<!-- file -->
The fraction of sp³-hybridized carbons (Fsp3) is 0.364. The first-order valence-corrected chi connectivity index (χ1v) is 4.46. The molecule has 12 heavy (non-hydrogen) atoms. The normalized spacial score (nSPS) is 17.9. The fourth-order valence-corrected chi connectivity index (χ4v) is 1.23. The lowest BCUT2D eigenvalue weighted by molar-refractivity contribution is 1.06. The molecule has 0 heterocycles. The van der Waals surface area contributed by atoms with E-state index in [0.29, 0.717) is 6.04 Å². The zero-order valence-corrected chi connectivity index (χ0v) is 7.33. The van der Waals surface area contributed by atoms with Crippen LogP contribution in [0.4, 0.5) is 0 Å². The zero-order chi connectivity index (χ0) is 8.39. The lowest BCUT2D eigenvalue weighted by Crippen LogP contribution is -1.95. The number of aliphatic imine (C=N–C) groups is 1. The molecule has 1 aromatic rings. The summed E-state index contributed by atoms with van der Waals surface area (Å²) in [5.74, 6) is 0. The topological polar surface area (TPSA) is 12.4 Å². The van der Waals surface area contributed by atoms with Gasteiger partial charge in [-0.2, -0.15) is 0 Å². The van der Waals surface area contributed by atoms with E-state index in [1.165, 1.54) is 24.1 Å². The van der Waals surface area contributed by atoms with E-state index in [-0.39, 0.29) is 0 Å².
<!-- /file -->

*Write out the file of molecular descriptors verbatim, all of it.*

The fraction of sp³-hybridized carbons (Fsp3) is 0.364. The first-order valence-corrected chi connectivity index (χ1v) is 4.46. The molecule has 12 heavy (non-hydrogen) atoms. The normalized spacial score (nSPS) is 17.9. The fourth-order valence-corrected chi connectivity index (χ4v) is 1.23. The lowest BCUT2D eigenvalue weighted by molar-refractivity contribution is 1.06. The molecule has 0 heterocycles. The van der Waals surface area contributed by atoms with E-state index in [0.29, 0.717) is 6.04 Å². The zero-order valence-corrected chi connectivity index (χ0v) is 7.33. The van der Waals surface area contributed by atoms with Crippen LogP contribution in [0.4, 0.5) is 0 Å². The zero-order chi connectivity index (χ0) is 8.39. The lowest BCUT2D eigenvalue weighted by Crippen LogP contribution is -1.95. The number of aliphatic imine (C=N–C) groups is 1. The molecule has 1 aromatic rings. The summed E-state index contributed by atoms with van der Waals surface area (Å²) in [5.74, 6) is 0. The topological polar surface area (TPSA) is 12.4 Å². The van der Waals surface area contributed by atoms with Gasteiger partial charge in [-0.2, -0.15) is 0 Å². The van der Waals surface area contributed by atoms with E-state index in [1.165, 1.54) is 24.1 Å². The van der Waals surface area contributed by atoms with E-state index in [-0.39, 0.29) is 0 Å².